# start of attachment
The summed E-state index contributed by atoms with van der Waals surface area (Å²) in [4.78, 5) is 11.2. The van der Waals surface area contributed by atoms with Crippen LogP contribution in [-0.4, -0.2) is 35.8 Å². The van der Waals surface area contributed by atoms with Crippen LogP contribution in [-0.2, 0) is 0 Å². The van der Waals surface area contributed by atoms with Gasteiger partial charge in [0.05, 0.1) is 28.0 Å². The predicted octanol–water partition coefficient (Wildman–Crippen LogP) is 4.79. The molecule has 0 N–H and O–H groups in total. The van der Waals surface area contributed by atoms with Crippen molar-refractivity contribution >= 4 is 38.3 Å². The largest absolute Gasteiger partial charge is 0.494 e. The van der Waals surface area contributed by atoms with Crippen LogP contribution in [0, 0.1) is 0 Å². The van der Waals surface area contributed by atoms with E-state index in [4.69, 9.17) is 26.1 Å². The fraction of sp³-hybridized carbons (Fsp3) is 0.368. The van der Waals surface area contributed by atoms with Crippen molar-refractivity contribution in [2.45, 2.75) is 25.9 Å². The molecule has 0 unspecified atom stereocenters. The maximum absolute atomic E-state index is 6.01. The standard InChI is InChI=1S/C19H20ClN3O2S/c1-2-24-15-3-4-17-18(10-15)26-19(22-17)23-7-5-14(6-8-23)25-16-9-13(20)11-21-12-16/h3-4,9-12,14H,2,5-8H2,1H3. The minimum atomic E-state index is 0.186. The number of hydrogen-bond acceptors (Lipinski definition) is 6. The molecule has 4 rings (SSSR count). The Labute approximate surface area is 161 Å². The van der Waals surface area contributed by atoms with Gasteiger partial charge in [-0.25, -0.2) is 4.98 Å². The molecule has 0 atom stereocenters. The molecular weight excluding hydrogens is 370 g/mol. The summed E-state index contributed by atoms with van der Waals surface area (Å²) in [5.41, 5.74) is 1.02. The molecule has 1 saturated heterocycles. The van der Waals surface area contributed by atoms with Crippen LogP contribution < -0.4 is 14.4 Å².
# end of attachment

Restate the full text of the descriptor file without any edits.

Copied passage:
The summed E-state index contributed by atoms with van der Waals surface area (Å²) in [4.78, 5) is 11.2. The van der Waals surface area contributed by atoms with Crippen LogP contribution in [-0.4, -0.2) is 35.8 Å². The van der Waals surface area contributed by atoms with Crippen LogP contribution in [-0.2, 0) is 0 Å². The van der Waals surface area contributed by atoms with Gasteiger partial charge in [0.05, 0.1) is 28.0 Å². The predicted octanol–water partition coefficient (Wildman–Crippen LogP) is 4.79. The molecule has 0 N–H and O–H groups in total. The van der Waals surface area contributed by atoms with Crippen molar-refractivity contribution >= 4 is 38.3 Å². The largest absolute Gasteiger partial charge is 0.494 e. The van der Waals surface area contributed by atoms with Crippen LogP contribution in [0, 0.1) is 0 Å². The van der Waals surface area contributed by atoms with E-state index in [4.69, 9.17) is 26.1 Å². The fraction of sp³-hybridized carbons (Fsp3) is 0.368. The van der Waals surface area contributed by atoms with Crippen molar-refractivity contribution in [2.45, 2.75) is 25.9 Å². The molecule has 0 unspecified atom stereocenters. The maximum absolute atomic E-state index is 6.01. The standard InChI is InChI=1S/C19H20ClN3O2S/c1-2-24-15-3-4-17-18(10-15)26-19(22-17)23-7-5-14(6-8-23)25-16-9-13(20)11-21-12-16/h3-4,9-12,14H,2,5-8H2,1H3. The minimum atomic E-state index is 0.186. The number of hydrogen-bond acceptors (Lipinski definition) is 6. The molecule has 4 rings (SSSR count). The Labute approximate surface area is 161 Å². The van der Waals surface area contributed by atoms with Gasteiger partial charge in [-0.25, -0.2) is 4.98 Å². The molecule has 0 atom stereocenters. The molecular weight excluding hydrogens is 370 g/mol. The summed E-state index contributed by atoms with van der Waals surface area (Å²) in [5.41, 5.74) is 1.02. The molecule has 1 saturated heterocycles. The van der Waals surface area contributed by atoms with Crippen LogP contribution < -0.4 is 14.4 Å².